Many questions, no answers, at least for now: the people demand to know.
For those interested in Mazaheri's background and the circumstances surrounding his termination, here is some additional information from Arash Sigarchi:
While the differences between Iran’s ex-Central Bank governor and the President were so deep that Ahmadinejad could not even wait to return to Tehran to issue his dismissal of governor Tahmaseb Mazaheri and replace him with Mahmoud Bahmani, which he did from New York, there already are reports of differences in views between the President and his newly appointed governor.
President Ahmadinejad kept Mazaheri as Central Bank governor for only one year and when he replaced him it was to “streamline his economics team”, but the official Fars news agency which had predicted Mazaheri’s dismissal weeks in advance, published reports yesterday that Hossein Samsami may be appointed as the deputy governor of the Central Bank of Iran (CBI).
Samsami is the nephew of Parviz Dawoodi, Iran’s first vice-president and while Fars news agency conditioned the finalization of Samsami’s ascend at the CBI to a “confirmation by the governor,” news reports indicate that Mazaheri is not keen on doing this. Entekhab news website on Sunday quoted an “informed source” that vice-president Dawoodi’s request to elevate Samsami to be governor Bahmani’s deputy has met a hurdle as the newly appointed CBI chief is refraining from appointing him. The news site concludes that with this level of opposition by Bahmani, his own status may be reduced to that of a deputy at the CBI.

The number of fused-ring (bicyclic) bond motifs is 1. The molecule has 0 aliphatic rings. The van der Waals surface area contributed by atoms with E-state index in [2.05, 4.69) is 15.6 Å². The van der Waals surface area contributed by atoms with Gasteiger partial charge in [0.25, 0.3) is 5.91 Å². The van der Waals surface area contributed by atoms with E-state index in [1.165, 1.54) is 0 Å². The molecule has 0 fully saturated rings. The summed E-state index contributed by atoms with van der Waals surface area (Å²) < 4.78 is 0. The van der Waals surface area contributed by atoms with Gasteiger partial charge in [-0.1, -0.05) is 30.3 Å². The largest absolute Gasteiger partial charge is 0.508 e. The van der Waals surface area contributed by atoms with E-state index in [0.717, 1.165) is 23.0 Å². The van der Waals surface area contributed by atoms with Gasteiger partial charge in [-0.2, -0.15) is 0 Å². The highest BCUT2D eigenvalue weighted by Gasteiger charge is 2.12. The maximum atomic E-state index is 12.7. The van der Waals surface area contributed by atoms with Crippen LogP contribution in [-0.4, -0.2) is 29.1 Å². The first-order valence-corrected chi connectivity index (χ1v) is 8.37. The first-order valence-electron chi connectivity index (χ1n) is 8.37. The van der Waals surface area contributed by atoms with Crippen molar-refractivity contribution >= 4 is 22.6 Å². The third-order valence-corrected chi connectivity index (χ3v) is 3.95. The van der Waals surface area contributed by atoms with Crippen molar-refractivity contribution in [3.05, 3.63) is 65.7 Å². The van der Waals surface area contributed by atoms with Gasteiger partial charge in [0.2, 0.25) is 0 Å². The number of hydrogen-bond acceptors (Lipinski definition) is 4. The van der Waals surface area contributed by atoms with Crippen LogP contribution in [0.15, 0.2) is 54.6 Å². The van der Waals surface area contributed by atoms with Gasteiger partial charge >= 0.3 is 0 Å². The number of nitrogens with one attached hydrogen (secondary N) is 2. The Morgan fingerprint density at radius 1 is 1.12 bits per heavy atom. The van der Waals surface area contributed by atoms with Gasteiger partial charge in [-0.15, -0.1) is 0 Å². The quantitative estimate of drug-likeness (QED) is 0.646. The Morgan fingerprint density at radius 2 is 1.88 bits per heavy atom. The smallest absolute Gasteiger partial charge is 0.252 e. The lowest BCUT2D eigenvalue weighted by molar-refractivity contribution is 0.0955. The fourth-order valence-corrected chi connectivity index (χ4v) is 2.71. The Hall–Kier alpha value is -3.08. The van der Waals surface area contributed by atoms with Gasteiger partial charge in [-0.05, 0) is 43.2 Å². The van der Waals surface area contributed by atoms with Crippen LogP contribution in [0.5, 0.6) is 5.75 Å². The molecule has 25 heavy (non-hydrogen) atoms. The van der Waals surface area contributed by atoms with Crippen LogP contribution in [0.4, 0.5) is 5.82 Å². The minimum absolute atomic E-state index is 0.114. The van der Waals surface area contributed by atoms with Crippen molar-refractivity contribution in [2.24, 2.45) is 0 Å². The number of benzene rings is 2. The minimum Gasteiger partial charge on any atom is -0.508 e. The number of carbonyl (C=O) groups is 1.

While it seems doubtful that President Ahmadinejad would rescind his newly appointed CBI governor so quickly, Entekhab websites report indicates the regret of the cabinet in appointing Bahmani to lead the bank. Contrary to public views, Bahmani as an architect of the new policies at CBI is even more adamant on its implementation than his just dismissed boss, i.e. governor Mazaheri. His resistance and relative independence in dealing with Samsami so far has disarrayed the cabinet prompting it to think that the new governor may actually not change course at the bank and its monetary policies after all.
As tensions at the CBI and over its policies and leadership continue at a time when the official ILNA labor news agency reported that, “Some senior CBI directors had submitted their resignations because of pressures at the Central Bank.” This news agency too mentioned Dawoodi’s pressure on Bahmani over Samsami and wrote, “While Dr Bahmani has refrained from accepting the pressures in this regard, but it is heard that Samsami is already exerting his presence in all quarters of the bank. According to some reports a group of CBI directors who had joined the bank recently have resigned in protest to Samsami’s expanding control.”